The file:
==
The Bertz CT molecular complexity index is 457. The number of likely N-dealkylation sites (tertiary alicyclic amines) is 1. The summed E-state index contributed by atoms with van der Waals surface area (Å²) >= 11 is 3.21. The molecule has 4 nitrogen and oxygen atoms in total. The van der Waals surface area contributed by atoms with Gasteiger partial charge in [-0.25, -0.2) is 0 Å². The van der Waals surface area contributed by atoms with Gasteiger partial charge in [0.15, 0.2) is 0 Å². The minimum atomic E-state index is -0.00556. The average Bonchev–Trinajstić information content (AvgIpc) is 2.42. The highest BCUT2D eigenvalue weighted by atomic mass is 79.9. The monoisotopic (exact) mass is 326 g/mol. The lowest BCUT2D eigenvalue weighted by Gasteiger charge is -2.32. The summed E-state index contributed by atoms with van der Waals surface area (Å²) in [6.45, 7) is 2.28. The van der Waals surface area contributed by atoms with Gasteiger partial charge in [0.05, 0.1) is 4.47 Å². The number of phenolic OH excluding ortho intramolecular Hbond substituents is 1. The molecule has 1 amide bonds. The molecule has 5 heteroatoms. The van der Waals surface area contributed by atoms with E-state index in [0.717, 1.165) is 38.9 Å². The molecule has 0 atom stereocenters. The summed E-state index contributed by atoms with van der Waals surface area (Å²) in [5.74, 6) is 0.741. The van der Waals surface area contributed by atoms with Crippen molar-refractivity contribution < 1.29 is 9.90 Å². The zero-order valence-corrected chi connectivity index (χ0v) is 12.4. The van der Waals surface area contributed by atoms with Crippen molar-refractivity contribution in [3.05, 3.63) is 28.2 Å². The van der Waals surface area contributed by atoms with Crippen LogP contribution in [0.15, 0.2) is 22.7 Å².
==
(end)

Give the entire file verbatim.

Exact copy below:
The Bertz CT molecular complexity index is 457. The number of likely N-dealkylation sites (tertiary alicyclic amines) is 1. The summed E-state index contributed by atoms with van der Waals surface area (Å²) >= 11 is 3.21. The molecule has 4 nitrogen and oxygen atoms in total. The van der Waals surface area contributed by atoms with Gasteiger partial charge in [-0.25, -0.2) is 0 Å². The van der Waals surface area contributed by atoms with Gasteiger partial charge in [0.15, 0.2) is 0 Å². The minimum atomic E-state index is -0.00556. The average Bonchev–Trinajstić information content (AvgIpc) is 2.42. The highest BCUT2D eigenvalue weighted by atomic mass is 79.9. The monoisotopic (exact) mass is 326 g/mol. The lowest BCUT2D eigenvalue weighted by Gasteiger charge is -2.32. The summed E-state index contributed by atoms with van der Waals surface area (Å²) in [6.45, 7) is 2.28. The van der Waals surface area contributed by atoms with Gasteiger partial charge in [0.05, 0.1) is 4.47 Å². The number of phenolic OH excluding ortho intramolecular Hbond substituents is 1. The molecule has 1 amide bonds. The molecule has 5 heteroatoms. The van der Waals surface area contributed by atoms with E-state index in [0.717, 1.165) is 38.9 Å². The molecule has 0 atom stereocenters. The summed E-state index contributed by atoms with van der Waals surface area (Å²) in [5.74, 6) is 0.741. The van der Waals surface area contributed by atoms with Crippen molar-refractivity contribution < 1.29 is 9.90 Å². The zero-order valence-corrected chi connectivity index (χ0v) is 12.4. The van der Waals surface area contributed by atoms with Crippen molar-refractivity contribution in [3.05, 3.63) is 28.2 Å². The van der Waals surface area contributed by atoms with Crippen LogP contribution in [0.15, 0.2) is 22.7 Å².